|HOME SCHEDULE PROGRAM AUTHOR INDEX SUBJECT INDEX SIGN UP|
(PP217) A new model of the tumor microenvironment.
Freyer, James*,1, Albertini, Rebecca1, Guerra, Anabel1, 1 Bioscience Division, Los Alamos, NM, USA
ABSTRACT- The biochemical microenvironment surrounding cells in a solid tumor is vastly different from that in normal tissues due to the poorly functioning vasculature. The resultant gradients in nutrients, wastes, growth factors and growth inhibitors is well known to induce multiple alterations in cellular physiology (proliferation, survival, metabolism) and gene/protein expression, which in turn directly inhibit the effectiveness of all forms of cancer therapy. Current 3-D in vitro tumor models suffer from the limitation of not being able to provide spatially-correlated measures of both the microenvironment and the cellular response to the imposed stresses. We have developed a novel three-dimensional tumor model with which we can measure spatial distributions of microenvironmental parameters and directly compare these with alterations in cellular physiology and functional genomics. The cell culture chamber provides steady-state gradients of microenvironmental factors that are spatially correlated with gradients in cellular physiology, metabolism and gene/protein expression. We are developing NMR imaging methods to assay concentrations of oxygen, pH, glucose/lactate and cell density/flow, providing maps of concentration gradients that are spatially correlated with the corresponding gradients in cellular parameters. We are also developing a mass transport model for fitting the NMR concentration profiles in order to obtain cellular metabolic parameters. We will show the design of the chamber and associated perfusion system, along with preliminary data demonstrating spatially-resolved measurements of cellular physiology and microenvironmmental parameters. This will be the first 3-D cell culture system available for measuring the effects on tumor cells of exposure to known combinations of metabolite and catabolite gradients. We anticipate application of this new system to answer fundamental questions about the regulation of cellular metabolism, proliferation, physiology, radiobiology and gene/protein expression under multi-component microenvironmental stress, which closely mimics the situation in tumors.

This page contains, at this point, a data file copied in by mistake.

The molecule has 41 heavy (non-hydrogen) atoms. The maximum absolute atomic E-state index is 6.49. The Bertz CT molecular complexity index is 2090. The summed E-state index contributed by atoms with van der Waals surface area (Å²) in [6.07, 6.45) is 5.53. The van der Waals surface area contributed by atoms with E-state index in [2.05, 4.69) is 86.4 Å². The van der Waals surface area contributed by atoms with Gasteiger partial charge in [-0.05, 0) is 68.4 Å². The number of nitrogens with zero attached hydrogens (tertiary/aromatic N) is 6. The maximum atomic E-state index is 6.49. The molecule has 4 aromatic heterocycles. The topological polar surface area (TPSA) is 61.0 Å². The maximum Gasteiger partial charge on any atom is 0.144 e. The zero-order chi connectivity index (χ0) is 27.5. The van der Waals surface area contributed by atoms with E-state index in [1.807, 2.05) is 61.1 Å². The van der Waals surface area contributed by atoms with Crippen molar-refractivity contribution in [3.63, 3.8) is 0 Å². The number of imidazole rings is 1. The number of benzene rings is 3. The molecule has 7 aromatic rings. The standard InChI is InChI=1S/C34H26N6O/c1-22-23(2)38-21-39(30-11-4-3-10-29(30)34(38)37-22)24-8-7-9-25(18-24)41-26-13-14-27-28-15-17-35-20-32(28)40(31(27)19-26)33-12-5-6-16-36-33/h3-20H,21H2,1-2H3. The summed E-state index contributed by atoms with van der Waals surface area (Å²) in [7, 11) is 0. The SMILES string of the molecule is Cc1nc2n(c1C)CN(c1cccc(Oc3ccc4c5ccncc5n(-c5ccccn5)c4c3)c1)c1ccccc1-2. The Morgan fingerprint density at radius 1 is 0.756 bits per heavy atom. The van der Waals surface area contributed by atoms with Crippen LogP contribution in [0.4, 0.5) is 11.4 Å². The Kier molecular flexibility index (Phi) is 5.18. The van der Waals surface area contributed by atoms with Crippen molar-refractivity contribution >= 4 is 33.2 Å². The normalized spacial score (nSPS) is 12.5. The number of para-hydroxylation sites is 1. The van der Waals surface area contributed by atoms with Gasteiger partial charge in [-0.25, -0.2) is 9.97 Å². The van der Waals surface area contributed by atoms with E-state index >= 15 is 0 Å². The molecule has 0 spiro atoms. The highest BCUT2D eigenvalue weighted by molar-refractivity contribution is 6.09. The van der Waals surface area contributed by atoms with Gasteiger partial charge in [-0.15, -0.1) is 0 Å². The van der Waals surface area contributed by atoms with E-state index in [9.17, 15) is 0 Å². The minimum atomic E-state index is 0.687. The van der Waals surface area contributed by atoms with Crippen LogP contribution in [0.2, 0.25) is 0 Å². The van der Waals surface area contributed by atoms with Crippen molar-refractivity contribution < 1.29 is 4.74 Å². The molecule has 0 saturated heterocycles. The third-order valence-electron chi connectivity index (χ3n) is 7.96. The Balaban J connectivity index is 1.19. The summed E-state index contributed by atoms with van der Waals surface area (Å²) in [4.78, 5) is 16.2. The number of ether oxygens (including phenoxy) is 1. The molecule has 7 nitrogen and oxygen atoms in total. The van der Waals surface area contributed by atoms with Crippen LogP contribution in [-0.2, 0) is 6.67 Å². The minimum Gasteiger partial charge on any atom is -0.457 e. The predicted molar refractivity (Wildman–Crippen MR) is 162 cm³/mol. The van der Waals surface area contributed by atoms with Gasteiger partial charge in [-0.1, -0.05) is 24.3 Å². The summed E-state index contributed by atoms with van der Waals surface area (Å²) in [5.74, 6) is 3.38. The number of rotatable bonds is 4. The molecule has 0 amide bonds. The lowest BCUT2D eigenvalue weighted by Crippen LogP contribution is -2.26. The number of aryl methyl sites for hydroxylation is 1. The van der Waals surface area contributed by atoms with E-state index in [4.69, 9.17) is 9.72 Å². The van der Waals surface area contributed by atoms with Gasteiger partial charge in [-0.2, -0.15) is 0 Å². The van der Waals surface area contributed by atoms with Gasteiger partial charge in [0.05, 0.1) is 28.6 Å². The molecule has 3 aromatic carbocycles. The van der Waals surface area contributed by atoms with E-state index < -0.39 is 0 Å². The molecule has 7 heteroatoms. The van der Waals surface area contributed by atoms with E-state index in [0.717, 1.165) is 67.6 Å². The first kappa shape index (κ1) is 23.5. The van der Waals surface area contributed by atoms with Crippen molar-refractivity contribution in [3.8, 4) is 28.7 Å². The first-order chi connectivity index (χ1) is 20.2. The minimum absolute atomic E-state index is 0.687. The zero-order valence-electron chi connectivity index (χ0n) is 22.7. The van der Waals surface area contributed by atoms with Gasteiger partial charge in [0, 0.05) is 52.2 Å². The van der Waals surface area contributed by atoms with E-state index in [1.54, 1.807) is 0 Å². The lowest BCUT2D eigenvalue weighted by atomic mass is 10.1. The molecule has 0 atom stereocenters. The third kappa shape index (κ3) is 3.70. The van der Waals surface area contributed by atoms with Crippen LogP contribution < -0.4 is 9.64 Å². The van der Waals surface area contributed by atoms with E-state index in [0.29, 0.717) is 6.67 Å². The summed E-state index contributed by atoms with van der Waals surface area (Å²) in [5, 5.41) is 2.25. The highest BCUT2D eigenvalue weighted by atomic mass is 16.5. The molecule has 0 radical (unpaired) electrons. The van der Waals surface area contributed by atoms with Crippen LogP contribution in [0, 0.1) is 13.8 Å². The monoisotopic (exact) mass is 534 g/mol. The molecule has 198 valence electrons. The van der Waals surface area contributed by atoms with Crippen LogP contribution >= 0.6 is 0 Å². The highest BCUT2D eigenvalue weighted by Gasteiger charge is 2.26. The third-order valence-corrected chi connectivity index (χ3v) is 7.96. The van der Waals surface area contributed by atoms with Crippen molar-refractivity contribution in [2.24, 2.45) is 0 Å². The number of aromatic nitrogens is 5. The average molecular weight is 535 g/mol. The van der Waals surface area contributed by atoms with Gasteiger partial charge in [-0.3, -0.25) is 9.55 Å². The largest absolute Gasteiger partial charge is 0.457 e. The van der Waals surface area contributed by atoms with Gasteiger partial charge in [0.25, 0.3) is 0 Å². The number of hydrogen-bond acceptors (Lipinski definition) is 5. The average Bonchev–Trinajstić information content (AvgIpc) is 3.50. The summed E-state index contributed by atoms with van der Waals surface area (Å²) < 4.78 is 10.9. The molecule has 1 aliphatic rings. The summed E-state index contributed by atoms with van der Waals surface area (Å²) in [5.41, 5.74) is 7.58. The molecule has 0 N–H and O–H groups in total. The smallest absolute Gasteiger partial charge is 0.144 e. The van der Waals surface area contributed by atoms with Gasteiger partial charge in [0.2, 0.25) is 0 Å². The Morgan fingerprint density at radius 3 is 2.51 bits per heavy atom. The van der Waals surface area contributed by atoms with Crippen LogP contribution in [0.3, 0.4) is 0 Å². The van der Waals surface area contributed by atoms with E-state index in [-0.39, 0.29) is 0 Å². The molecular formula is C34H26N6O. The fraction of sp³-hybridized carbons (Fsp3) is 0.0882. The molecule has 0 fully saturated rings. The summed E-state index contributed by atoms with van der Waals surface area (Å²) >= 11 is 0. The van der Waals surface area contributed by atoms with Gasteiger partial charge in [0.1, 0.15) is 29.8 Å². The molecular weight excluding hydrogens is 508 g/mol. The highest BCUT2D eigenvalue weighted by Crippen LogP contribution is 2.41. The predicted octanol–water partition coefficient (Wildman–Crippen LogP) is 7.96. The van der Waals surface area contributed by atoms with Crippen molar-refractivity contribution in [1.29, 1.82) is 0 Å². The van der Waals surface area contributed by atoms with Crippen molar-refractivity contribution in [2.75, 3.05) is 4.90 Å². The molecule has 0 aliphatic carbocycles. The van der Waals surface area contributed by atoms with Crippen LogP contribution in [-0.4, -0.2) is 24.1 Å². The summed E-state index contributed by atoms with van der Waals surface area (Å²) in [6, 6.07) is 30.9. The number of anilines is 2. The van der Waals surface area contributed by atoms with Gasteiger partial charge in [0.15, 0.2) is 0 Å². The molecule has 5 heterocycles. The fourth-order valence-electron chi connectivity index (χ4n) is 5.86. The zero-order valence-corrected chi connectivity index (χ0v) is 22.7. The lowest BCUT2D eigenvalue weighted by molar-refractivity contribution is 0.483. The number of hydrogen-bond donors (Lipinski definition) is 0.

Key words: tumor model, microenvironment, NMR imaging, metabolism
Internet Services provided by|
Allen Press, Inc. | 810 E. 10th St. | Lawrence, Kansas 66044 USA
e-mail email@example.com | Web www.allenpress.com